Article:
About Blue Green Algae

Blue-green algae is the popular name for a group of tiny, single-celled organisms, or cyanobacteria. They occur naturally in lakes, streams, and oceans. Some blue-green algae produce toxins. Under certain conditions, blue-green algae can grow rapidly and cause a harmful “bloom,” which discolors the water or produces floating scums.

A harmful algae bloom (HAB) can cause health effects in people and animals. This may happen when a person’s skin touches the algae bloom, or when water is swallowed or droplets are inhaled. These blooms can also be a major hazard to drinking water supplies.

Protect yourself and family from HABs

If you see an algal bloom, do not go in the water. Keep children and pets out of the water. This includes waterskiing and other recreational water sports because contaminated spray and droplets can be inhaled and cause problems. If you or your pets do go in water that has an algal bloom, wash yourself or your pets off immediately afterwards with tap water.

Do not use untreated lake water for drinking, brushing teeth, cooking, and bathing. Boiling the water will NOT kill the toxins produced by the blue-green algae. Instead it can actually elevate the toxin levels.

HABs can appear suddenly and without warning. Obey all beach closure signs at your local beach. The NYS Department of Environmental Conservation also updates a list of HAB notifications in the state on a weekly basis and in an archive: CLICK HERE FOR MORE INFORMATION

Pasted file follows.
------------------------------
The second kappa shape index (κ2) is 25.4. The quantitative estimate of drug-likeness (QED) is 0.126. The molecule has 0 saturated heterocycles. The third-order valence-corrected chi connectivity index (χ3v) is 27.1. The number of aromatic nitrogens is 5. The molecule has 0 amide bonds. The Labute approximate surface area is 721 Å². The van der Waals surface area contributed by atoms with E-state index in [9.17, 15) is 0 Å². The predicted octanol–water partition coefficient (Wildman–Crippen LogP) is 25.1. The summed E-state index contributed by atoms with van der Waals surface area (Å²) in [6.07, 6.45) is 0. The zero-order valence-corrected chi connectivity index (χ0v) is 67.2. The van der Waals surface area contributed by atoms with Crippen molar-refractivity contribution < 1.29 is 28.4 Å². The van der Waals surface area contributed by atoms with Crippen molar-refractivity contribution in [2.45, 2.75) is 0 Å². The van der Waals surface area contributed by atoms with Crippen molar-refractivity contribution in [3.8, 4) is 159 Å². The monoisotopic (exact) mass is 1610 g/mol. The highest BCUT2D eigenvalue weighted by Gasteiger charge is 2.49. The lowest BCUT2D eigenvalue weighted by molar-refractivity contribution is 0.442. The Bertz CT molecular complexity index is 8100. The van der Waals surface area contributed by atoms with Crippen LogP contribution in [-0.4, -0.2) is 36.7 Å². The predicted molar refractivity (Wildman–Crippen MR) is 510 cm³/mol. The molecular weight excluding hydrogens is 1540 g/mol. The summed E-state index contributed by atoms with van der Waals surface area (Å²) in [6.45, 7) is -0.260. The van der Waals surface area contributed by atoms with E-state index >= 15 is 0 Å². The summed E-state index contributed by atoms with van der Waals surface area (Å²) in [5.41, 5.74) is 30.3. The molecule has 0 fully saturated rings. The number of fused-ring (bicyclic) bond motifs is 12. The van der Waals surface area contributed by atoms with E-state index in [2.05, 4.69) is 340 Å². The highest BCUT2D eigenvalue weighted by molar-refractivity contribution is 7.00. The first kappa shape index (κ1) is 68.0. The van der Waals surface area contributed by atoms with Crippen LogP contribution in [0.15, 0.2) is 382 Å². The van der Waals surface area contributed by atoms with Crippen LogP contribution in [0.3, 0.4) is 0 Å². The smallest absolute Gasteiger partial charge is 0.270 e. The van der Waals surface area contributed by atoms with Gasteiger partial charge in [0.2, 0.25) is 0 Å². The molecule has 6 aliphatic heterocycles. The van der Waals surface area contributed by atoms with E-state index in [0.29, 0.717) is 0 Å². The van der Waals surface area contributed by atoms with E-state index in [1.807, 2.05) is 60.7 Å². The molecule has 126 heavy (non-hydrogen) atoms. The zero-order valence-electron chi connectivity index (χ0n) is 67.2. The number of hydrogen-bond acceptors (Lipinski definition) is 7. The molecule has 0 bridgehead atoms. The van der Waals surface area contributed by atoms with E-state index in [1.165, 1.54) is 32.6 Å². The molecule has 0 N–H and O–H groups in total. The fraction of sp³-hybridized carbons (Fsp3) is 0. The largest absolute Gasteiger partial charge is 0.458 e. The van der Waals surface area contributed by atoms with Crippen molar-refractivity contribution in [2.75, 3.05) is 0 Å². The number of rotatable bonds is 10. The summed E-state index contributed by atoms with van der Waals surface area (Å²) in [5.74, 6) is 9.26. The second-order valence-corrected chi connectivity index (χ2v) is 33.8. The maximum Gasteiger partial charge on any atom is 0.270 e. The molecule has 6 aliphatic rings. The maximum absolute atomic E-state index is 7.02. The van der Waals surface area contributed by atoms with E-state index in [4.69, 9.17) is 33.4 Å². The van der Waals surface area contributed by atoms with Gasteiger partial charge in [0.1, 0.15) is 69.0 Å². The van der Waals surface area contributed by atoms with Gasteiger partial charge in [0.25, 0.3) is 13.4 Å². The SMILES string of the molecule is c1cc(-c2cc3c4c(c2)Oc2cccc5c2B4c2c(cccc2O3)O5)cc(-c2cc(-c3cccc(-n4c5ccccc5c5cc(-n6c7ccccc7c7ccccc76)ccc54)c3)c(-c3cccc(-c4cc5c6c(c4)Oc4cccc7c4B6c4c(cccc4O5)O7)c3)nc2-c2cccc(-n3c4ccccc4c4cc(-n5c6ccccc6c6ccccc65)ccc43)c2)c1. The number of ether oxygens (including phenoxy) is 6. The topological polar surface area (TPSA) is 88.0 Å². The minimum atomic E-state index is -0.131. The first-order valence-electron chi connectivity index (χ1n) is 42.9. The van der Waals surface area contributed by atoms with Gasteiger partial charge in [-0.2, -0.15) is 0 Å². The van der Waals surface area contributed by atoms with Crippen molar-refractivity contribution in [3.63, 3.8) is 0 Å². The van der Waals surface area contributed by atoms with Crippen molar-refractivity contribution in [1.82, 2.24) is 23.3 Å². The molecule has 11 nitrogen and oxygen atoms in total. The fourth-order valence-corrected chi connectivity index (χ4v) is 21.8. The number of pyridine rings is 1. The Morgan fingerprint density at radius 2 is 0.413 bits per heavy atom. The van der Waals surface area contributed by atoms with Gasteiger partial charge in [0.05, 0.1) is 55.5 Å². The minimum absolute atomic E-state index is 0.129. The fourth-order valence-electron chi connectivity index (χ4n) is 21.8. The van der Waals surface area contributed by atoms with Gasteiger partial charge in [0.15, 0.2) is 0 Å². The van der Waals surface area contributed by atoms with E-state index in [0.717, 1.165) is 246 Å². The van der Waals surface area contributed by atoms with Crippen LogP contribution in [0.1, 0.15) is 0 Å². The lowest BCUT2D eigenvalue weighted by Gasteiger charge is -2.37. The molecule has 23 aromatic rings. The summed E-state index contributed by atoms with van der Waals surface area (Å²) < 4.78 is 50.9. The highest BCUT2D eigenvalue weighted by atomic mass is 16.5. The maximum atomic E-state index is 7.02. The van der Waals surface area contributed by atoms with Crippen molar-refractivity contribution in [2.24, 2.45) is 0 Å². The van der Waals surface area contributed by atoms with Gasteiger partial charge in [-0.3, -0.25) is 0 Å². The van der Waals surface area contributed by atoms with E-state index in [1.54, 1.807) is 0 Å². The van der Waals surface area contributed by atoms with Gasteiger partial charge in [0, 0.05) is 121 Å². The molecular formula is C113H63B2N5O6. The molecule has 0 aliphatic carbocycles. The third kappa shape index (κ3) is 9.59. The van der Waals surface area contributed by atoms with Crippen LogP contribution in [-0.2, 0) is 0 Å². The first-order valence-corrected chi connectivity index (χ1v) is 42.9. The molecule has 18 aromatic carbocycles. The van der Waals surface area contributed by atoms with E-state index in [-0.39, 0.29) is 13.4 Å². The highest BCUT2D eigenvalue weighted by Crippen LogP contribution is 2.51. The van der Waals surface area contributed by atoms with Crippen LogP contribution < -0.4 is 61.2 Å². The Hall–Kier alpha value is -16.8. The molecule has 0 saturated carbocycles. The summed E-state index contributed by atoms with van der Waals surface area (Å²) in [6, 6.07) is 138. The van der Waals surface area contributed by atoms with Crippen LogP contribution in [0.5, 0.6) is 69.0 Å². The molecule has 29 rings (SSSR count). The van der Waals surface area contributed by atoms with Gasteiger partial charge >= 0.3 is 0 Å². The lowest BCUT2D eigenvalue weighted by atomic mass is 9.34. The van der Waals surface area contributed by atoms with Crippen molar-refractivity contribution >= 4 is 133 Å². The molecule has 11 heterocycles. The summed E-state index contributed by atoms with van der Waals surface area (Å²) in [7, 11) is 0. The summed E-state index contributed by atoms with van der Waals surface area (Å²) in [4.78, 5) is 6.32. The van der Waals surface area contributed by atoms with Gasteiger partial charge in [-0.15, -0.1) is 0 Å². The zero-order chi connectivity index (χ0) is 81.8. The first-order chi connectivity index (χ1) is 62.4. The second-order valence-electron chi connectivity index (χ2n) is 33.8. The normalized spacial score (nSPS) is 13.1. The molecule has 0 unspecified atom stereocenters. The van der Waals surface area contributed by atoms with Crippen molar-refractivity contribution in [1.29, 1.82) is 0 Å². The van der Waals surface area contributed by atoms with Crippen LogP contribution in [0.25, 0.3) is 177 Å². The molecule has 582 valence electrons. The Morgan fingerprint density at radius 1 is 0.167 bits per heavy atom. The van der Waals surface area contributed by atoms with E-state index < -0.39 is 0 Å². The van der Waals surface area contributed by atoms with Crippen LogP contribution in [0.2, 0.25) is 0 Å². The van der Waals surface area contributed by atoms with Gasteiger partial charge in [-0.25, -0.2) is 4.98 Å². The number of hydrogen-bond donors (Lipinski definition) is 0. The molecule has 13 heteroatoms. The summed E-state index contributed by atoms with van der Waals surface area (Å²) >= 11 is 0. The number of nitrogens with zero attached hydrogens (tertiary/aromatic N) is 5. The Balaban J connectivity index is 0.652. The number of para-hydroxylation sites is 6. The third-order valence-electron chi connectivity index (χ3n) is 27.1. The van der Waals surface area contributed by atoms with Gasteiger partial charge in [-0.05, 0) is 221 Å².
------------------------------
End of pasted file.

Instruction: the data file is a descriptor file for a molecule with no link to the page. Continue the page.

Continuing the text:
Pets are at higher risk

Dogs also swallow more water than humans while swimming and playing. Dogs are not bothered by water that looks bad or smells and so will go in contaminated water.

Links

For the General Public:

Harmful Algae Blooms—NYSDOH

https://www.health.ny.gov/environmental/water/drinking/bluegreenalgae/

For Beach Operators and Staff: PDF from NYSDOH

How to recognize a HAB

A harmful algae bloom (HAB) can be different colors. It may be blue-green, or plain green, yellow, brown, or red. It may have a scum on the water surface, or at the shore line. Large blooms often look unnatural—look like paint has been spilled into the water.

If you see something you think may be blue-green algae, tell the beach operator, staff or lifeguard. The Putnam County Department of Health should be notified at 845-808-1390 as well.

Compare with these, which are NOT HABs